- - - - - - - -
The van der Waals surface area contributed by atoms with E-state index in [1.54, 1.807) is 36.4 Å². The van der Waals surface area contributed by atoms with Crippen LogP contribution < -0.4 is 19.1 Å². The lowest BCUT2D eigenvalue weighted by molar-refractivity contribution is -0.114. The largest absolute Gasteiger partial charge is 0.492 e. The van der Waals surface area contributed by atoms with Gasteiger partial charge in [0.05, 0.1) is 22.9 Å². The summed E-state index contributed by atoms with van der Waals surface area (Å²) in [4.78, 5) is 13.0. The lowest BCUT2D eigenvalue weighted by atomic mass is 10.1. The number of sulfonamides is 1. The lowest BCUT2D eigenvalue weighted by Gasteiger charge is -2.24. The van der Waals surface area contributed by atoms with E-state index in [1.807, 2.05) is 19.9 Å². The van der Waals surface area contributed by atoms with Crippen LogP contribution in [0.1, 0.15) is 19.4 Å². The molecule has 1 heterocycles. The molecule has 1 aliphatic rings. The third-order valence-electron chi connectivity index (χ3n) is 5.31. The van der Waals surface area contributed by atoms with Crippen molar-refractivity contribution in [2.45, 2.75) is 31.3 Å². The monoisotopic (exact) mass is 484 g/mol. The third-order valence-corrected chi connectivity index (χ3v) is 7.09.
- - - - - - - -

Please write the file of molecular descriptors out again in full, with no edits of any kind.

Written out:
The van der Waals surface area contributed by atoms with E-state index in [1.54, 1.807) is 36.4 Å². The van der Waals surface area contributed by atoms with Crippen LogP contribution < -0.4 is 19.1 Å². The lowest BCUT2D eigenvalue weighted by molar-refractivity contribution is -0.114. The largest absolute Gasteiger partial charge is 0.492 e. The van der Waals surface area contributed by atoms with Gasteiger partial charge in [0.05, 0.1) is 22.9 Å². The summed E-state index contributed by atoms with van der Waals surface area (Å²) in [4.78, 5) is 13.0. The lowest BCUT2D eigenvalue weighted by atomic mass is 10.1. The number of sulfonamides is 1. The lowest BCUT2D eigenvalue weighted by Gasteiger charge is -2.24. The van der Waals surface area contributed by atoms with E-state index in [1.807, 2.05) is 19.9 Å². The van der Waals surface area contributed by atoms with Crippen LogP contribution in [0.1, 0.15) is 19.4 Å². The molecule has 1 heterocycles. The molecule has 1 aliphatic rings. The third-order valence-electron chi connectivity index (χ3n) is 5.31. The van der Waals surface area contributed by atoms with Crippen molar-refractivity contribution in [2.45, 2.75) is 31.3 Å². The monoisotopic (exact) mass is 484 g/mol. The third-order valence-corrected chi connectivity index (χ3v) is 7.09.